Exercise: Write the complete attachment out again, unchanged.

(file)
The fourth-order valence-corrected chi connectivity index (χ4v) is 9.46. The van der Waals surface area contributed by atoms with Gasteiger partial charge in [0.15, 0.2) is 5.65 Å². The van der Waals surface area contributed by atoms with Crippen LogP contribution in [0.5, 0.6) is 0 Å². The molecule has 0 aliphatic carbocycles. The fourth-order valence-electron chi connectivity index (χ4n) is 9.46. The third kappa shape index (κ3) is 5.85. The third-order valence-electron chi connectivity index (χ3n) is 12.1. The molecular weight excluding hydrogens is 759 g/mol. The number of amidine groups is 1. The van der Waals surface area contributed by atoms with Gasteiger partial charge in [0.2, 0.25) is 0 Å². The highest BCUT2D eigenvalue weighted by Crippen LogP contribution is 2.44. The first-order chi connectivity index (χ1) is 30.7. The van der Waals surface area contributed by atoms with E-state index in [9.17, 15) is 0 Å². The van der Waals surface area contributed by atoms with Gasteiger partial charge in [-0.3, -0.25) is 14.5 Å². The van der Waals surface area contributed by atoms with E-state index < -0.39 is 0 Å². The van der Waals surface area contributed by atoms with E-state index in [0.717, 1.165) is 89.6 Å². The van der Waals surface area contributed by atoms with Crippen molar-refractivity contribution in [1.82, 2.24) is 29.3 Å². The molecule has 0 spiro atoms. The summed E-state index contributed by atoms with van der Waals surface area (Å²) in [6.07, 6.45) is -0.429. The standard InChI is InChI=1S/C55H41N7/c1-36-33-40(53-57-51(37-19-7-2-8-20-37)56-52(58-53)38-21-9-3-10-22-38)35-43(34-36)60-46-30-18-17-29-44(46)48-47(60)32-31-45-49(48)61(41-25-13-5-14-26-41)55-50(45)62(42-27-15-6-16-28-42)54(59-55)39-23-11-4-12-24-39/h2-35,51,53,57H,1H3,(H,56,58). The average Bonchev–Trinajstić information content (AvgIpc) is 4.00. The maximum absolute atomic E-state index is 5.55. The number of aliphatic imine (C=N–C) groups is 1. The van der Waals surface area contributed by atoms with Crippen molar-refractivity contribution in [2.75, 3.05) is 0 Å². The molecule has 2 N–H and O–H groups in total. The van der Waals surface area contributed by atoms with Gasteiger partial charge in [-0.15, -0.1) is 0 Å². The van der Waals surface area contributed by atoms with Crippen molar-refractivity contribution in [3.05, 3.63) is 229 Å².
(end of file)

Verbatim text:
The fourth-order valence-corrected chi connectivity index (χ4v) is 9.46. The van der Waals surface area contributed by atoms with Gasteiger partial charge in [0.15, 0.2) is 5.65 Å². The van der Waals surface area contributed by atoms with Crippen LogP contribution in [0.5, 0.6) is 0 Å². The molecule has 0 aliphatic carbocycles. The fourth-order valence-electron chi connectivity index (χ4n) is 9.46. The third kappa shape index (κ3) is 5.85. The third-order valence-electron chi connectivity index (χ3n) is 12.1. The molecular weight excluding hydrogens is 759 g/mol. The number of amidine groups is 1. The van der Waals surface area contributed by atoms with Gasteiger partial charge in [0.2, 0.25) is 0 Å². The highest BCUT2D eigenvalue weighted by Crippen LogP contribution is 2.44. The first-order chi connectivity index (χ1) is 30.7. The van der Waals surface area contributed by atoms with E-state index in [9.17, 15) is 0 Å². The van der Waals surface area contributed by atoms with Gasteiger partial charge in [-0.3, -0.25) is 14.5 Å². The van der Waals surface area contributed by atoms with E-state index < -0.39 is 0 Å². The van der Waals surface area contributed by atoms with E-state index in [0.717, 1.165) is 89.6 Å². The van der Waals surface area contributed by atoms with Crippen molar-refractivity contribution in [1.82, 2.24) is 29.3 Å². The molecule has 0 spiro atoms. The summed E-state index contributed by atoms with van der Waals surface area (Å²) in [6.07, 6.45) is -0.429. The standard InChI is InChI=1S/C55H41N7/c1-36-33-40(53-57-51(37-19-7-2-8-20-37)56-52(58-53)38-21-9-3-10-22-38)35-43(34-36)60-46-30-18-17-29-44(46)48-47(60)32-31-45-49(48)61(41-25-13-5-14-26-41)55-50(45)62(42-27-15-6-16-28-42)54(59-55)39-23-11-4-12-24-39/h2-35,51,53,57H,1H3,(H,56,58). The average Bonchev–Trinajstić information content (AvgIpc) is 4.00. The maximum absolute atomic E-state index is 5.55. The number of aliphatic imine (C=N–C) groups is 1. The van der Waals surface area contributed by atoms with Crippen molar-refractivity contribution in [2.75, 3.05) is 0 Å². The molecule has 2 N–H and O–H groups in total. The van der Waals surface area contributed by atoms with Gasteiger partial charge in [-0.15, -0.1) is 0 Å². The van der Waals surface area contributed by atoms with Crippen molar-refractivity contribution in [3.05, 3.63) is 229 Å².